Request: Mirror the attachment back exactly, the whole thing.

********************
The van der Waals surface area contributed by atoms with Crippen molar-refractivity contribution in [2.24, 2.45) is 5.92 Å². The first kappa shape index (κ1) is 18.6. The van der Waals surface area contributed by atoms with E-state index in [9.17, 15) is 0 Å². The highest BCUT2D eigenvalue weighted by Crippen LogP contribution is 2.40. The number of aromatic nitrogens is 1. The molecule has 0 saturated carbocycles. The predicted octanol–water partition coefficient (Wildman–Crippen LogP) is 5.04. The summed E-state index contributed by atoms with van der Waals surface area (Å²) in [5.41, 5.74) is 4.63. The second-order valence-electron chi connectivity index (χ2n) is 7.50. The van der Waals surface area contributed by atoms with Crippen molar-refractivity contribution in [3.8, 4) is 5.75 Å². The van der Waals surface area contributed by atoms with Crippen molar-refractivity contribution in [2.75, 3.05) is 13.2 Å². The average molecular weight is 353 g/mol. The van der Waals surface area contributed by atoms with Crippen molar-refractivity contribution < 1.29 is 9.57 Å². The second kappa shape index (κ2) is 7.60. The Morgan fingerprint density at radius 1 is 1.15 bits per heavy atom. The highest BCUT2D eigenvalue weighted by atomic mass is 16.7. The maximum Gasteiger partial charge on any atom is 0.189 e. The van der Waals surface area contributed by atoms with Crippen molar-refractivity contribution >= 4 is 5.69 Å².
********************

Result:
The van der Waals surface area contributed by atoms with Crippen molar-refractivity contribution in [2.24, 2.45) is 5.92 Å². The first kappa shape index (κ1) is 18.6. The van der Waals surface area contributed by atoms with E-state index in [9.17, 15) is 0 Å². The highest BCUT2D eigenvalue weighted by Crippen LogP contribution is 2.40. The number of aromatic nitrogens is 1. The molecule has 0 saturated carbocycles. The predicted octanol–water partition coefficient (Wildman–Crippen LogP) is 5.04. The summed E-state index contributed by atoms with van der Waals surface area (Å²) in [5.41, 5.74) is 4.63. The second-order valence-electron chi connectivity index (χ2n) is 7.50. The van der Waals surface area contributed by atoms with Crippen molar-refractivity contribution in [3.8, 4) is 5.75 Å². The van der Waals surface area contributed by atoms with Crippen molar-refractivity contribution in [2.75, 3.05) is 13.2 Å². The average molecular weight is 353 g/mol. The van der Waals surface area contributed by atoms with Crippen molar-refractivity contribution < 1.29 is 9.57 Å². The second kappa shape index (κ2) is 7.60. The Morgan fingerprint density at radius 1 is 1.15 bits per heavy atom. The highest BCUT2D eigenvalue weighted by atomic mass is 16.7. The maximum Gasteiger partial charge on any atom is 0.189 e. The van der Waals surface area contributed by atoms with Crippen molar-refractivity contribution >= 4 is 5.69 Å².